Nobody wants to get stressed but it’s unfortunately a natural part of life. When you’re put in certain situations or feel certain emotions that disrupt your state of equilibrium, your body responds by activating your “fight or flight” response. This is a necessary survival mechanism; however, if you’re always in “fight or flight” mode, you’re doing your body more harm than good.
The problem is that, as you grow older, you’re also faced with various stressors or triggers that didn’t exist before. For example, you may experience grief as you lose some of your friends due to disease or advanced age. You may also feel constantly agitated by the status of your finances, health, and familial relationships.
All of these can increase the risk of developing conditions like diabetes, high blood pressure, insomnia, heart disease, and more. A constant state of stress can also aggravate existing conditions. If you have kidney stones, for example, stress can make your kidneys function less efficiently; this can result in the formation of even more stones.
In short, it’s crucial to keep stress levels at a minimum, particularly for the elderly. If you or a loved one is a senior citizen, here are some stress management tips to maintain mind and body wellness:
Get Some Exercise
When you exercise, your body produces serotonin and endorphins. These hormones can boost your mood and minimize your pain, respectively, which means that they’re very good for lowering your stress levels. In short, if you want to feel less stressed, getting some exercise is a good idea.
Of course, it isn’t as easy to exercise when you’re older. As your bones and muscles get weaker, your range of motion also becomes more limited. However, there are plenty of low-impact exercises that you can do even at an older age. For example, walking even just 30 minutes a day, 5 days a week can give your physical and mental health a good boost.
Another low-impact exercise is swimming or water aerobics; just make sure to do these with a guardian or companion for your safety. There are also plenty of chair exercises you can do, including chair yoga, stretches, and a simple sit-to-stand workout for your knees.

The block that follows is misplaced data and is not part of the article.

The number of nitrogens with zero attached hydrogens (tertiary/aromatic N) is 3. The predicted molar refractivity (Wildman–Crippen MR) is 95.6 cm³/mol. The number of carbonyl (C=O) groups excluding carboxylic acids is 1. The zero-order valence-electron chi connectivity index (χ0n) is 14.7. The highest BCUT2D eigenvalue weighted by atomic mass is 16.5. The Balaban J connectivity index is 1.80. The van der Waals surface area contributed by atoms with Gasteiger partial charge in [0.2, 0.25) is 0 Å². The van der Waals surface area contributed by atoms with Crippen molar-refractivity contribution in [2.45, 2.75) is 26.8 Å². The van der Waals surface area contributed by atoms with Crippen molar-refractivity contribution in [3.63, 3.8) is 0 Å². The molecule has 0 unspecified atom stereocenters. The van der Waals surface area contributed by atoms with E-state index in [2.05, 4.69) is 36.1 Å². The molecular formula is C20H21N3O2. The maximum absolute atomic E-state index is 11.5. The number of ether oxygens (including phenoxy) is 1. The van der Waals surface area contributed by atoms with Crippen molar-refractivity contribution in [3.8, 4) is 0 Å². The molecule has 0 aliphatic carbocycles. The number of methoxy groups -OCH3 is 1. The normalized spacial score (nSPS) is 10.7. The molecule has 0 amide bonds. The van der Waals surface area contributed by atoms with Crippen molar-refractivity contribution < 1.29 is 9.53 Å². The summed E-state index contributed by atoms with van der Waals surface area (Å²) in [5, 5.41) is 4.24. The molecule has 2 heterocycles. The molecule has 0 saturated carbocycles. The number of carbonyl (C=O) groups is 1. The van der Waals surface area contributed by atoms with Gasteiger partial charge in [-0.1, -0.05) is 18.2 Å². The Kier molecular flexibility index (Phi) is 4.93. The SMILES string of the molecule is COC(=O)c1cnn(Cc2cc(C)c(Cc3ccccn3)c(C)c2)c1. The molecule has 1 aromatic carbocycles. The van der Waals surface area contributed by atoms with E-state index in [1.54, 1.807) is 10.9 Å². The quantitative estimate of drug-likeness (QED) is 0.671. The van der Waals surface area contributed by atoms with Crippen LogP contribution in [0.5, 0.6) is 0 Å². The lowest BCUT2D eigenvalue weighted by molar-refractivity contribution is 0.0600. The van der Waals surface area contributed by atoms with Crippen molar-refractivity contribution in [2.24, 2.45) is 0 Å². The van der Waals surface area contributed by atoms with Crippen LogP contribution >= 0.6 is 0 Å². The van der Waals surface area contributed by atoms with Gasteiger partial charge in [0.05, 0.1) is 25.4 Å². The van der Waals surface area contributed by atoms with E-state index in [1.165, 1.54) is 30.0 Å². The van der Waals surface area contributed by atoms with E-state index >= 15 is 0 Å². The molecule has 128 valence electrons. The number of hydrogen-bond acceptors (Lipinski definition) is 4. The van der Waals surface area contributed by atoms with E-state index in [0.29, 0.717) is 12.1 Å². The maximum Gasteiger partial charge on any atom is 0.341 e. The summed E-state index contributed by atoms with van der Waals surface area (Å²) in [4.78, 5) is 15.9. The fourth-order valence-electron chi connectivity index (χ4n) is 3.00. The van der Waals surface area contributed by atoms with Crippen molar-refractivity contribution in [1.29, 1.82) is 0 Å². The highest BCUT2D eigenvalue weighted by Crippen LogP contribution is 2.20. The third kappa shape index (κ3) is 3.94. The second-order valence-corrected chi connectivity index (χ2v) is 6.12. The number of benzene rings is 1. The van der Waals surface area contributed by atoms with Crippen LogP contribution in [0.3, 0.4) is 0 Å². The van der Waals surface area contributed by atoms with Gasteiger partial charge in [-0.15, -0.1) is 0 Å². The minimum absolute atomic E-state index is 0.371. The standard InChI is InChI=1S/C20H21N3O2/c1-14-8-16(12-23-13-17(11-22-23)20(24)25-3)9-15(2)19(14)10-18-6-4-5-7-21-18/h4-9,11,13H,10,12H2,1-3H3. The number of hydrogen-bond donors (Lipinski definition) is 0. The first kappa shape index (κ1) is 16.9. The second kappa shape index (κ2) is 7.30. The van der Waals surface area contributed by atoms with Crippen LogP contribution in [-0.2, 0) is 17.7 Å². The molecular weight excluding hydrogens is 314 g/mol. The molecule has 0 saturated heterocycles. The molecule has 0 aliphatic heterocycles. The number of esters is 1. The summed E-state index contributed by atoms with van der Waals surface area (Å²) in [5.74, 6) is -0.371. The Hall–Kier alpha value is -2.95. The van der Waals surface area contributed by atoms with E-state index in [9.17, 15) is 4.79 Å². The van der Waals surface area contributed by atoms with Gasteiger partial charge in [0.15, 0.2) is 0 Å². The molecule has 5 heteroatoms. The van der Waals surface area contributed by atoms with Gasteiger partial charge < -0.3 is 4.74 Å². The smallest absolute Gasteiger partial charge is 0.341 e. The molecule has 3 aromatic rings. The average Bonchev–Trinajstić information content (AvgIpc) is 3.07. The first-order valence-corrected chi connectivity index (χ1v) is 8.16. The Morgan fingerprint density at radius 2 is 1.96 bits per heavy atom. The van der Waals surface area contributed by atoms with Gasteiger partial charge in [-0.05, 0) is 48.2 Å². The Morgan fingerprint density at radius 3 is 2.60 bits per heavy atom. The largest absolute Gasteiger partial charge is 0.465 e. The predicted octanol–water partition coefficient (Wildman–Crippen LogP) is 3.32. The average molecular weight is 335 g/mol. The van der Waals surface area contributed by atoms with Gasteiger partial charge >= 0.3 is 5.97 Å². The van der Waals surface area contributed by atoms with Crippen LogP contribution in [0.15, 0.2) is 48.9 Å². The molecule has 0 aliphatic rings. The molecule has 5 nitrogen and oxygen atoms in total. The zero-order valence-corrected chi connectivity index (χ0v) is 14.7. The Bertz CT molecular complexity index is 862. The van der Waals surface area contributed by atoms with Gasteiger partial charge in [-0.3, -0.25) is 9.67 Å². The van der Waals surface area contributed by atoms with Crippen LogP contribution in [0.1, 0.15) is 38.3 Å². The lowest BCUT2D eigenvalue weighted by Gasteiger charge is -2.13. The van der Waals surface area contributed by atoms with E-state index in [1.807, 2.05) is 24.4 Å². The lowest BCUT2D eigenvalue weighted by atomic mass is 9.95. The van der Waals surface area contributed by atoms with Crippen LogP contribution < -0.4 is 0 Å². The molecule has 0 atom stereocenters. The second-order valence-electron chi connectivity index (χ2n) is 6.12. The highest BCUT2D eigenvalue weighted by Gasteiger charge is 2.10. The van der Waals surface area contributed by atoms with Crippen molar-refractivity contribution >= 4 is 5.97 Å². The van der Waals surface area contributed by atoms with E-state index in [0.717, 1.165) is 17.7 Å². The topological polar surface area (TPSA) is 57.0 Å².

Meditate and Practice Mindfulness
Many older adults have a lot of concerns occupying their thoughts. Some might worry about growing old alone, while some might contemplate what will happen when they pass on. Thinking about these things is, for the most part, normal. That said, there are times when it’s difficult to steer your mind away from such musings; this can lead to excess and unnecessary stress.
To avoid this state of mind, it can be helpful to practice meditation. Doing this can help clear your mind and even prevent your stress response from activating too frequently. Being more mindful of the present also helps alleviate stress. When you’re aware and fully focused on what you’re doing and feeling, you’ll feel calmer and your brain will be less caught up in your worries.
Do Some Puzzles
In relation to the previous point, your stress levels have a direct correlation with your thoughts. If you think too much about negative things or matters that you have no control over, you’ll be more stressed. If this is the case, you might benefit from doing some puzzles that require you to concentrate.
Try solving crossword puzzles, word hunts, or sudoku. If you’re technically inclined or love using gadgets, mobile games can provide ample distraction. When you’re focused on a goal (even if it’s something simple), you don’t have the time to worry about things that stress you out. As a bonus, solving puzzles and playing games can provide the mental stimulation needed to keep the brain healthy.
Seek and Engage With a Community
Being part of a community and feeling a sense of belongingness can contribute a lot towards reducing a person’s stress levels at any age. It’s perhaps most crucial for older adults and senior citizens, who may begin to feel more and more isolated due to a variety of reasons; these include things like the loss of loved ones, as well as being less physically capable to go out and mingle.
Fortunately, there are many ways in which you can be more involved in a community as a senior citizen. For example, you can join a group that shares your interests. Do you love reading or perhaps taking care of plants? Do you like to knit so you can exercise your fingers? There are plenty of interest groups that you can join! You can also schedule regular phone or video calls with your family and friends to catch up.
Listen to Your Body
Last but certainly not least, you need to listen to your body when it tells you that you’re excessively stressed. This allows you to take corrective actions on time, preventing serious consequences. Some of the indicators of high stress levels include:
- frequent tension headaches
- heart palpitations
- inability to concentrate
- feeling irritable
- feeling overwhelmed by emotions
Note that these symptoms aren’t exclusive to stress. That said, when you’re experiencing these signs, it will do you a lot of good to stop and evaluate what you’re feeling. Remember that stress builds up over time, so you may not immediately realize that you’re becoming too stressed.
The negative effects of stress on the human body cannot be overstated. Hopefully, with the help of these tips, you can reduce and manage your stress levels so you can stay healthier for longer to enjoy being a senior citizen.